Press Releases

PAINTSVILLE, Ky. -- Congressman Hal Rogers applauds the U.S. Department of Justice's Office on Violence Against Women for awarding a $500,000 grant to the Johnson County Fiscal Court to improve criminal justice response and boost protections for local victims of violence. The county will work in collaboration with the Mountain Comprehensive Care Center and the Johnson County Sheriff's Department to implement the program. 

"Each year, greater awareness and new services are being added to magnify the voices of women across the country who are victims of violence. This grant will go a long way to ensure women in Johnson County have access to necessary resources and community support," said Congressman Rogers. "As a senior member of the House Appropriations Committee, I have been a long-time advocate for federal funding that works to uphold justice and protects those most in need." 

The federal program, created through the Violence Against Women Act, aims to enhance victim safety and offender accountability in cases of domestic violence, dating violence, sexual assault, and stalking, by promoting a coordinated community response to these crimes. 

"We are very happy to be the recipient of funds from the Office on Violence Against Women that we will pass through to our community partner, Mountain Comprehensive Care Center," said Mark McKenzie, Johnson County Judge Executive. "The Improving Criminal Justice Response grant will fund the Johnson County Advocacy Program which provides a dedicated law enforcement officer to serve protection orders and two dedicated advocates to assist victims as they navigate the court system as well as provide emotional support. The funding for the Advocacy Program in Johnson County will allow Mountain Comp to continue to provide a valuable service, while sustaining good jobs in our community."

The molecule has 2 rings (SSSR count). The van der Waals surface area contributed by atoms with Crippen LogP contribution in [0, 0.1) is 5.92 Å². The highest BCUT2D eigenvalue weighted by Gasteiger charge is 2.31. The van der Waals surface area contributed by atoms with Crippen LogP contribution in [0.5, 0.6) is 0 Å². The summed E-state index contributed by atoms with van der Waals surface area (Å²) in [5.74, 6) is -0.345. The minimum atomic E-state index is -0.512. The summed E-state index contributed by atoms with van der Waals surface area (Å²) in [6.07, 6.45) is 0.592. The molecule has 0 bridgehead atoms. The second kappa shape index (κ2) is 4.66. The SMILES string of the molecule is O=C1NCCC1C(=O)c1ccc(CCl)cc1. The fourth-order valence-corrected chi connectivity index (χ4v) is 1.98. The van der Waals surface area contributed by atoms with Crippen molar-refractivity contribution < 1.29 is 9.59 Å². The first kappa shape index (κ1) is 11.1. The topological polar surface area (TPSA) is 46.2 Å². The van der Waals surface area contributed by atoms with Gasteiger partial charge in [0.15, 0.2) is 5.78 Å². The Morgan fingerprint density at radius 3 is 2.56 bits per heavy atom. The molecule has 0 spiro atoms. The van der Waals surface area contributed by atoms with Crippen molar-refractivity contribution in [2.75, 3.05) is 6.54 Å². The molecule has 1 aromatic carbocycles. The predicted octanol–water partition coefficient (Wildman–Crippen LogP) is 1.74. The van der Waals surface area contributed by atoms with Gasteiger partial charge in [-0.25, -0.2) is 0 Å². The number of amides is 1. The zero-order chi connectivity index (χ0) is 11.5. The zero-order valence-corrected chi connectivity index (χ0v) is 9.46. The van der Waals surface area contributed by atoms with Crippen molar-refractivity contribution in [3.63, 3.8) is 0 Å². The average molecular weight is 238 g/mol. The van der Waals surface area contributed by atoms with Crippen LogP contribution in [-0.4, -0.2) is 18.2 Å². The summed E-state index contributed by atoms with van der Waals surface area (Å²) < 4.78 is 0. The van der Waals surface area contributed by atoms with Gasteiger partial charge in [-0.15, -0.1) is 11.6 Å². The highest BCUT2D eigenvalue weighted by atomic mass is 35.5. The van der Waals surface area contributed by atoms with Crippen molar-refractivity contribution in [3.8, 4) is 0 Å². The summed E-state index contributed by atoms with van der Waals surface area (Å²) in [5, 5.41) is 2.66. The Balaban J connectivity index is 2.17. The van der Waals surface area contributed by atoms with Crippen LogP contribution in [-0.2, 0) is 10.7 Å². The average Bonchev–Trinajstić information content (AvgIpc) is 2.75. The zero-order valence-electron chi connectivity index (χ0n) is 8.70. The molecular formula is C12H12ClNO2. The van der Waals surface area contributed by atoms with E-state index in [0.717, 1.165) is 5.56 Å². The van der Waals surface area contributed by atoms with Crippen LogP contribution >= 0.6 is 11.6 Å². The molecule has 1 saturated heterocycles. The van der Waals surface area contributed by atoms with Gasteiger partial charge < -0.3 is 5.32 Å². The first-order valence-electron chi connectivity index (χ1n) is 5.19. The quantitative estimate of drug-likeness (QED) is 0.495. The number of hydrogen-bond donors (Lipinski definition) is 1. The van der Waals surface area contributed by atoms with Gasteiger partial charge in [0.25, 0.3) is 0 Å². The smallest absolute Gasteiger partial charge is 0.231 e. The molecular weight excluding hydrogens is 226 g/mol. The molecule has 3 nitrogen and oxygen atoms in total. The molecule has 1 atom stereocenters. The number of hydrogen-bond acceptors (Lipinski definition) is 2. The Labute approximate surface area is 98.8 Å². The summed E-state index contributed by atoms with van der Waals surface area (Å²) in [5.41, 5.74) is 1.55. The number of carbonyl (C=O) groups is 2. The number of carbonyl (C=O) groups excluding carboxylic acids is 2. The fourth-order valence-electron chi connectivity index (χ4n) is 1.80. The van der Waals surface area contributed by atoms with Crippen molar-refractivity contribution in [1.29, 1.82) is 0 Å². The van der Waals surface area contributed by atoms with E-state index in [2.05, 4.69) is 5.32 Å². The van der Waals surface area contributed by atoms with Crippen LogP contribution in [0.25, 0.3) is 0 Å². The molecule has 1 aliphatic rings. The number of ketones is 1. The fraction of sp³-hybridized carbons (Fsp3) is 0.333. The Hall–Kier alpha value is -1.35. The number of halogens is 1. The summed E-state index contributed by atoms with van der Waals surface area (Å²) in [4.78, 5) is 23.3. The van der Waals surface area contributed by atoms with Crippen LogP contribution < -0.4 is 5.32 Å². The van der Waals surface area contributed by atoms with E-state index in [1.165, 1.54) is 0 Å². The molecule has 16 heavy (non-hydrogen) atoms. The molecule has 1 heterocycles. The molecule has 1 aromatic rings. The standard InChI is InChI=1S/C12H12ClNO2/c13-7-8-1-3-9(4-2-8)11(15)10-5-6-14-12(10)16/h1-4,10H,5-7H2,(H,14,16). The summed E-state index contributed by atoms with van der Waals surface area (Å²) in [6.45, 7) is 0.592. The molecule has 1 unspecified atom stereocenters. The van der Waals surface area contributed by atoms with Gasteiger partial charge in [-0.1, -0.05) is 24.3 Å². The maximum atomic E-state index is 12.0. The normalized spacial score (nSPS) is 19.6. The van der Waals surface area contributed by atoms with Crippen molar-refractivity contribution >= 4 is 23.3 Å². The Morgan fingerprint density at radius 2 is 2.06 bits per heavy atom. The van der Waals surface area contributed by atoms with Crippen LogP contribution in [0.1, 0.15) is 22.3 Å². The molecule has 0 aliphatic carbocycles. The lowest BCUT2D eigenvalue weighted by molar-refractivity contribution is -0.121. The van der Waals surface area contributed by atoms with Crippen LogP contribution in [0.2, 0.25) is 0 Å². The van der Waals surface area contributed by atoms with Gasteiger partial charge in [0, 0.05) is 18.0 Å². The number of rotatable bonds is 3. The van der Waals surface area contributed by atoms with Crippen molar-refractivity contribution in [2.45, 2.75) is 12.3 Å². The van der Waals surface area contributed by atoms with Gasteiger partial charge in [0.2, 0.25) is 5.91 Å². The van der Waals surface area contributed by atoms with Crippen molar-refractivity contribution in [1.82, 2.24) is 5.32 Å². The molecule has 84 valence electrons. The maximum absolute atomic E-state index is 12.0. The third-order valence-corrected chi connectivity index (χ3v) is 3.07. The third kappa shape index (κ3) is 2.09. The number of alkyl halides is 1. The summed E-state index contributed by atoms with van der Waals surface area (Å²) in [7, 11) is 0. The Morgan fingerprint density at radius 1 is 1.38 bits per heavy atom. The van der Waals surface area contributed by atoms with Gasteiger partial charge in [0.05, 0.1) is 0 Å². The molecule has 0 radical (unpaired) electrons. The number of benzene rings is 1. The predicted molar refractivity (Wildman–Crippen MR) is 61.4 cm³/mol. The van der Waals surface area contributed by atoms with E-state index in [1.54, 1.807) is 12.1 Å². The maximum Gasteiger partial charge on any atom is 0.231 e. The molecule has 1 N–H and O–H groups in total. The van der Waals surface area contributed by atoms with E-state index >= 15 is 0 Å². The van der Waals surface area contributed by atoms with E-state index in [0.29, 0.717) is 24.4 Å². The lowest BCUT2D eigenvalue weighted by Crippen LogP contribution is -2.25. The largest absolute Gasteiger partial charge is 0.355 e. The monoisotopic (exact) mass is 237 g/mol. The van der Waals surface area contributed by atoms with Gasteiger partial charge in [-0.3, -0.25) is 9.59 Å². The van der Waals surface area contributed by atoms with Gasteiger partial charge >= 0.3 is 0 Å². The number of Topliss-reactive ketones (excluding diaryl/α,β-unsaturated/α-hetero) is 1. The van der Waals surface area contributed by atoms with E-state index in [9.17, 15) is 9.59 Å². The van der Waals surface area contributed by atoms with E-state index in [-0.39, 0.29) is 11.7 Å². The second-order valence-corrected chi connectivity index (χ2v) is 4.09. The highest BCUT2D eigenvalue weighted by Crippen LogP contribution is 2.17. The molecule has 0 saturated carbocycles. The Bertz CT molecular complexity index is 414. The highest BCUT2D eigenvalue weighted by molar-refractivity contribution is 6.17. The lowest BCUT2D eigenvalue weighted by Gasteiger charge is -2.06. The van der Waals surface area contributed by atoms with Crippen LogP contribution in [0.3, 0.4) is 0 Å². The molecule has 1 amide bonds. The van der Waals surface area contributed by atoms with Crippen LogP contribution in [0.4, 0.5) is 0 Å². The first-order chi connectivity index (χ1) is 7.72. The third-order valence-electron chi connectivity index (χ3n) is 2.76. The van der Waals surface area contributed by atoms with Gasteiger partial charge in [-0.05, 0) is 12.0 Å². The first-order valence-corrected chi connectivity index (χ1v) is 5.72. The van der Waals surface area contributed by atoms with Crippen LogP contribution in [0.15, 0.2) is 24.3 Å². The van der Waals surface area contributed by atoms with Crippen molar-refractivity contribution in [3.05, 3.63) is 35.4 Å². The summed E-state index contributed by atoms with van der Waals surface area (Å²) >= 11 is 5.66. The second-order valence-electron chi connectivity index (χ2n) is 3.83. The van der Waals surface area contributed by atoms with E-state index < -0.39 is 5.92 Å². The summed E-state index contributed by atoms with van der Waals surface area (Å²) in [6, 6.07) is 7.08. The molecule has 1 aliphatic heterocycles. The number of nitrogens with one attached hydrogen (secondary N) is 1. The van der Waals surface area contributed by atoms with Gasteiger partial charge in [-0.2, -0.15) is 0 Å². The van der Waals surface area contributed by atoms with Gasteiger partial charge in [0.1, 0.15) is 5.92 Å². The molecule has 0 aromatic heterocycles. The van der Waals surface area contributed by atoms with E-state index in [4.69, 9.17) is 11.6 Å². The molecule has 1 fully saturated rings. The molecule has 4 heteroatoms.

The funding will be used to target four areas to support the Johnson County Advocacy Program, including: 1.) a dedicated deputy to serve protection orders, provide court testimony, and coordinate services with advocates; 2.) support a nongovernmental victim advocate to serve victims of intimate partner violence; 3.) revise the Johnson County Sheriff's Department's policies, procedures and protocols to reflect best practices in addressing intimate partner violence; 4.) and conduct quarterly trainings for advocates, law enforcement officers, prosecutors, and community partners on evidence-based practices, including trauma-informed care, for addressing the needs of rural victims with behavioral health disabilities and victims of human trafficking.

To learn more about Congressman Rogers' work in Washington, DC and across Kentucky's Fifth Congressional District, visit Facebook, Twitter, Instagram and